Friday, November 28, 2008

Casual Friday--Poetry V

On and off for at least three years, I continually pick up and skim through Picnic, Lightning by Billy Collins. I don't know that much about his history, other than his previous tenure as the U.S. Poet Laureate and his set place as one of America's most respected poets. While I plan to do more research on him and other poets (both established and independent), for now, I feel that it's to my benefit to not know much about his accepted, defined style or to have instant comparisons to his previous poetry collections. I only purchased Picnic, Lightning in order to do a presentation some years back in an introductory poetry class. As I read some selections this week, I feel that I picked up on what could be considered his "style," as varied as that definition can be, especially in relation to poetry.

The poem that jumped out at me is entitled "After the Storm," a look at a house in the early morning, following a late-night dinner party. I'm not going to transcribe the entire piece, but I want to look at some select stanzas in relation to my understanding of his aesthetics. The first stanza is simple, with simple metaphors that render their descriptions in an utterly perfect manner:

"Soft yellow-gray light of early morning,
butter and wool,
the two bedroom windows
still beaded and streaked with rain (41)."
I re-read the second line over and over, each time more amazed at how perfect the description is in relation to the first line. Butter and wool. Yellow and gray. Soft and slightly abrasive. Again, I use the word "simple," but it is in no way an insult to Collins's craft. Instead of going for a slightly more obscure reference, he opts for descriptions that trigger the senses. As I'm always ready to remind people during my poetry posts, I'm trying to build up my knowledge of poetic craft, and it's a testament to Collins's talent that what seem like easy metaphors at the beginning are actually untouchable.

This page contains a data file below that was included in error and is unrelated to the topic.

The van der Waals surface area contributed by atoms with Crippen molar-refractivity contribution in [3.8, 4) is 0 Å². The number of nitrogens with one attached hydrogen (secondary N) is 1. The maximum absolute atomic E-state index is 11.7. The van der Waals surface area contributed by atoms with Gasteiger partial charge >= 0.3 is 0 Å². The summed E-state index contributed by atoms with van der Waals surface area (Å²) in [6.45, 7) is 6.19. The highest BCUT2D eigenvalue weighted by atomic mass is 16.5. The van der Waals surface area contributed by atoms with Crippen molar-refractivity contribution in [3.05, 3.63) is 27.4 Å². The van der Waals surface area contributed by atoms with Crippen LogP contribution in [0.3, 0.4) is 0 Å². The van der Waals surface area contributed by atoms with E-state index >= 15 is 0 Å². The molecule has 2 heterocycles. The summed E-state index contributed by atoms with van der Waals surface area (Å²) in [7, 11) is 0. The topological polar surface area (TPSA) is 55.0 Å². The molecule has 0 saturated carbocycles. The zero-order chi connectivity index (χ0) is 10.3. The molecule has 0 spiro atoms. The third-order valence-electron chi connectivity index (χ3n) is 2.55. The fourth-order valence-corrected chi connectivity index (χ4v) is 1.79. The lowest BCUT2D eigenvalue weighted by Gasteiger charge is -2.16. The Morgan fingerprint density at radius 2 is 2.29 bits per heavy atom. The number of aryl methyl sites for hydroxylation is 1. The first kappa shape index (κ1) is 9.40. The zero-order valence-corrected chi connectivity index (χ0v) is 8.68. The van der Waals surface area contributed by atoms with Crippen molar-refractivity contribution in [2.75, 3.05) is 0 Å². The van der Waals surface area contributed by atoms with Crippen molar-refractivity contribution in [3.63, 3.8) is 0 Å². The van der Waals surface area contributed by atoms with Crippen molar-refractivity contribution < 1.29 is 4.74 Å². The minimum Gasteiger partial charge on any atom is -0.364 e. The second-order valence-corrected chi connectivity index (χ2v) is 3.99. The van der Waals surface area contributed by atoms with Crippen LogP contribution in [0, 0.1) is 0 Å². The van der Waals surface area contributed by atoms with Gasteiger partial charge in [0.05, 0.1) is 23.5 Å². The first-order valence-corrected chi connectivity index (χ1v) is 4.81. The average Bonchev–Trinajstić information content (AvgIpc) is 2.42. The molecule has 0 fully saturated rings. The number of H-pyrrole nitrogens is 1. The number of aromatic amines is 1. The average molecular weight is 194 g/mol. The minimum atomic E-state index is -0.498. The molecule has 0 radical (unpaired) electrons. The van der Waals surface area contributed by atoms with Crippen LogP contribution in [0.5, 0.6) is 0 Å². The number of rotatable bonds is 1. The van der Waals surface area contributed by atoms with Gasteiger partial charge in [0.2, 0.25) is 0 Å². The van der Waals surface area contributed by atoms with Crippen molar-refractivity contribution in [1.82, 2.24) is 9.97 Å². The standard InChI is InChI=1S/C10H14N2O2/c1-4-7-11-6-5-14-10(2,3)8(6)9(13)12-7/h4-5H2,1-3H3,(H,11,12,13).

"the long table, dark bottles of Merlot,
the odd duck and brussels sprouts,
and how, after midnight,
with all of us sprawled on the couch and floor (41),"
This is the fifth stanza, and to me, Collins is walking a delicate line. While the beauty of poetry is the ability to find poetic movements in everyday life, there's a slight risk of "boring" some readers with imagery of a pretty standard dinner party. However, the last line hints to the fifteenth stanza, which is familiar to everyone:
"even the ghosts of ourselves
had to break up the party,
snub out their cigarettes,
carry their wineglasses to the kitchen (43),"
Once again, Collins whips out the poetry of the mundane. The "ghosts of ourselves" reminded me of your typical hangover, even if this isn't what he intended to begin with--we all wake up after late nights with vague memories of dragging ourselves up, finishing the long nights, and engaging in late night tasks: emptying ashtrays, gathering up empty bottles, etc. Of course, I'm leaving out the main storyline of the poem--hints of a previous night's party reflecting themselves the following morning. And I'm probably committing a major sin by just focusing on three stanzas of a poem that consists of nearly twenty. However, what I wanted to show is that Collins can take what appears to be "basic poetry" and "simple events" and make them captivating.
Work Cited:
Collins, Billy. Picnic, Lightning. Copyright 1998 by Billy Collins.

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